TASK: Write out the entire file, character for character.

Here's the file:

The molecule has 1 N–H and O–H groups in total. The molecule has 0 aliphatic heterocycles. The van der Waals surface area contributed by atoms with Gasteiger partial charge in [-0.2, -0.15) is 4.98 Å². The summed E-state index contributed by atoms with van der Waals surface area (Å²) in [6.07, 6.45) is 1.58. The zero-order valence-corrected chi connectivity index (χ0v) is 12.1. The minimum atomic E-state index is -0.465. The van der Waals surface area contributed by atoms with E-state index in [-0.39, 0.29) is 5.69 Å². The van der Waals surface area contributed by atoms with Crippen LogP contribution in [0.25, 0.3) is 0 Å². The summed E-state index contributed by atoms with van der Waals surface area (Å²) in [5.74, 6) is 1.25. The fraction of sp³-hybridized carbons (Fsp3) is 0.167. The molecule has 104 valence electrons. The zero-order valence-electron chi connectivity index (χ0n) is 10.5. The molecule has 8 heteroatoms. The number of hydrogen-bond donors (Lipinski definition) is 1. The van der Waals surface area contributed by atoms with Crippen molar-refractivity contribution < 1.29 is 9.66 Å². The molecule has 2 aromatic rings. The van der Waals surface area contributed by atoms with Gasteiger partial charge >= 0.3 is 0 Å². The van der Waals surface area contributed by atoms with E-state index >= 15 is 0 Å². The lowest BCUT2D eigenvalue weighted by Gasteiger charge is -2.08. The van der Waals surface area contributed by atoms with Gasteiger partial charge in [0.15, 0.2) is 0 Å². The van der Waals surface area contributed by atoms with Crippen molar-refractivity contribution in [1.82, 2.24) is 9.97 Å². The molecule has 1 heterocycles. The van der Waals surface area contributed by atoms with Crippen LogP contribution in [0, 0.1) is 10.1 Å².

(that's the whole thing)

The molecule has 1 N–H and O–H groups in total. The molecule has 0 aliphatic heterocycles. The van der Waals surface area contributed by atoms with Gasteiger partial charge in [-0.2, -0.15) is 4.98 Å². The summed E-state index contributed by atoms with van der Waals surface area (Å²) in [6.07, 6.45) is 1.58. The zero-order valence-corrected chi connectivity index (χ0v) is 12.1. The minimum atomic E-state index is -0.465. The van der Waals surface area contributed by atoms with E-state index in [-0.39, 0.29) is 5.69 Å². The van der Waals surface area contributed by atoms with Crippen LogP contribution in [0.25, 0.3) is 0 Å². The summed E-state index contributed by atoms with van der Waals surface area (Å²) in [5.74, 6) is 1.25. The fraction of sp³-hybridized carbons (Fsp3) is 0.167. The molecule has 104 valence electrons. The zero-order valence-electron chi connectivity index (χ0n) is 10.5. The molecule has 8 heteroatoms. The number of hydrogen-bond donors (Lipinski definition) is 1. The van der Waals surface area contributed by atoms with Crippen molar-refractivity contribution < 1.29 is 9.66 Å². The molecule has 2 aromatic rings. The van der Waals surface area contributed by atoms with Gasteiger partial charge >= 0.3 is 0 Å². The van der Waals surface area contributed by atoms with E-state index >= 15 is 0 Å². The lowest BCUT2D eigenvalue weighted by Gasteiger charge is -2.08. The van der Waals surface area contributed by atoms with Gasteiger partial charge in [0.15, 0.2) is 0 Å². The van der Waals surface area contributed by atoms with Crippen molar-refractivity contribution in [1.82, 2.24) is 9.97 Å². The molecule has 1 heterocycles. The van der Waals surface area contributed by atoms with Crippen LogP contribution in [0, 0.1) is 10.1 Å².